The Oregon Legislature was in session in 2009, and many labor and employment-related bills came up for consideration.  A complete list of the bills that passed and the bills that failed follows below (you may have to click "continue reading." 

Several passed and will become law effective January 1, 2010.  Several others didn’t get the support they needed to become law, but employers may want to take note as they may gain more traction in the next legislative session. 

Notable winners:  leave for military spouses, a ban on "captive audience" union meetings, and protections for stalking victims.  Notable losers:  several attempts to clarify an employer’s obligation to accommodate medical marijuana use. 

Up next:  a federal labor and employment legislation update.  Stay tuned!

The Winners:  The following Oregon bills will become law January 1, 2010.  Click on the bill number to read the full text of each bill. 

  • HB 2744 – Leave for Military Spouses.  Requires employers with 25 or more employees in Oregon to provide leave to spouses of service members prior to deployment and during leave from active duty. 
  • HB 3256 – Protections for Service Members.  Amends ORS Chapter 659A to make discrimination against an employee because of the employee’s service in a uniformed service an unlawful employment practice.
  • HB 3162 – Expanded Whistleblower Protection.  Amends ORS Chapter 659A to make discrimination against an employee who reports a violation of state for federal laws, rules or regulations an unlawful employment practice.
  • SB 519 – Political and Union Meetings.  Prohibits employer from requiring attendance in workplace meetings on political, religious or union matters.
  • SB 786 – Religious Accommodations.  Requires employers to reasonably accommodate religious practices with accommodations such as shift changes, vacation time for religious holidays, allowing religious jewelry or clothing.
  • SB 469 – Child Businesses.  Exempts children under age 17 from requirement to obtain a business license or permit for a sole proprietorship.
  • SB 60 – Expanded BOLI Collections Authority.  Expands the Oregon Bureau of Labor and Industries’ authority to collect on judgments and orders.
  • SB 373 – Deductions for Child Support.  Allows either the obligee or the obligor under a support order to sue an employer who withholds support money but fails to pay.
  • SB 874 – ADA Amendments Act.  Conforms Oregon law with the ADA Amendments Act. 
  • HB 2826 – Child Labor.  Increases the allowed working hours for children under 16 by one hour, two hours in the summer months.
  • SB 928 – Protections for Stalking Victims.  Prohibits discrimination against victims of actual or threatened stalking, sexual assault or domestic violence, and requires employers to make reasonable accommodations for such employees.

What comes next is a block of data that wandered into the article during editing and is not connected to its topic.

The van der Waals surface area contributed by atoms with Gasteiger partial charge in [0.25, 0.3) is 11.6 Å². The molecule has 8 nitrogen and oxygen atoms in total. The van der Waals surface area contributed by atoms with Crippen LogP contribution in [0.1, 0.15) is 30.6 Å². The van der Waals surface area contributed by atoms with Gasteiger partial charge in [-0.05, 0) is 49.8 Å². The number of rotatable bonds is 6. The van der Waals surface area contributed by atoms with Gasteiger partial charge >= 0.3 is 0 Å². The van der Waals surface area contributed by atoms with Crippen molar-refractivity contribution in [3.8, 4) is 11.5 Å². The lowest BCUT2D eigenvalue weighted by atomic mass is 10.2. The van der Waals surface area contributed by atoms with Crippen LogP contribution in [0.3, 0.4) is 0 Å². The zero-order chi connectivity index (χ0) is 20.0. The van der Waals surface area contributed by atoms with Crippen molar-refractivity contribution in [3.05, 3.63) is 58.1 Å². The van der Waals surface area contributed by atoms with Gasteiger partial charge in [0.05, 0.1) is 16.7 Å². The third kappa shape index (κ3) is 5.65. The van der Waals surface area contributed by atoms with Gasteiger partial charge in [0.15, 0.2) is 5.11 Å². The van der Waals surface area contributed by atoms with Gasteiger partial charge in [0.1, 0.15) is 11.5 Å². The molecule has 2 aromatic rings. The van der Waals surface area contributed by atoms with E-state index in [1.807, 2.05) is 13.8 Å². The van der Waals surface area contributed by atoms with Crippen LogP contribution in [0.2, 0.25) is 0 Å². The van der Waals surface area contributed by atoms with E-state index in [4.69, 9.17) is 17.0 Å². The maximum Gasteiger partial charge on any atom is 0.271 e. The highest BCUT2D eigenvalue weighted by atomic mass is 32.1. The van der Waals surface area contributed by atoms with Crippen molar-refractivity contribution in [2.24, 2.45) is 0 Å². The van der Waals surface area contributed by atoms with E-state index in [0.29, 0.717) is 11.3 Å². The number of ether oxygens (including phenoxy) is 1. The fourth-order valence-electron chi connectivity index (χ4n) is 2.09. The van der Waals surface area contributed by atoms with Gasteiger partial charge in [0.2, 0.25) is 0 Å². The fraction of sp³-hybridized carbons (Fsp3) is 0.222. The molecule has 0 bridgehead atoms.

• HB 2377 – Shut Up and Drive!  Prohibits the use of cell phones while operating a motor vehicle (hands-free devices allowed). 

The Losers:  the following bills will not become law this year, but  might become law following a future legislative session.

  • HB 2497; HB 3052; SB 382 – Restrictions on Medical Marijuana.  Each of these bills would have allowed employers to prohibit the use of medical marijuana in the workplace.
  • HB 2503 – Protections for Medical Marijuana Users.  Would have prohibited discrimination based on an employee’s use of medical marijuana not on employer’s property.
  • SB 427 – Drug Testing Programs.  Would have allowed employers to implement broad drug-free workplace program and provide for drug and alcohol testing policies.
  • HB 2821 – OFLA and Vacation Leave.  Would have prevented employers from forcing employees to take accrued vacation leave when taking OFLA leave.
  • HB 3053 – Paid Family Leave.  Would have created an insurance program to provide benefits to those taking OFLA leave.
  • HB 2692 – Revised OFLA Obligations.  Would have revised OFLA so that employee returning to work from leave entitled to an available equivalent position, not the same position as before taking leave.
  • HB 3053 – Minimum Wage Freeze.  Would have suspended annual increase to Oregon minimum wage for years in which Oregon’s unemployment rate exceeds the national rate.
  • SB 830 – Local Minimum Wages.  Would have directed BOLI to calculate local minimum wages based on median income of each locality.
  • HB 2692 – Punitive Damages for Whistleblowers.  Would have allowed public employees to recover punitive damages in whistleblower cases.
  • HB 3449 – Height/Weight Discrimination.  Would have made it unlawful for employers to discriminate because of an individual’s height or weight.
  • HB 2903 – Shortened Arbitration Notice.  Would have reduced from two weeks to 72 hours the time that employer must give a prospective employee written notice that an arbitration agreement will be required. 
  • HB 2890 – Defining "Employee."  Would have defined "employee" for worker classification purposes.
  • SB 638 – School Activity Leave.  Would have established leave for parents and guardians to attend school activities.
  • SB 707 – Defamation Protections.  Would have established immunity from defamation liability for employer who discloses information about employee’s job performance, unless shown to have acted in bad faith by clear and convincing evidence. 
  • HB 3403 – Final Paychecks.  Would have given employers five days from date of termination to pay final wages to employees who are fired.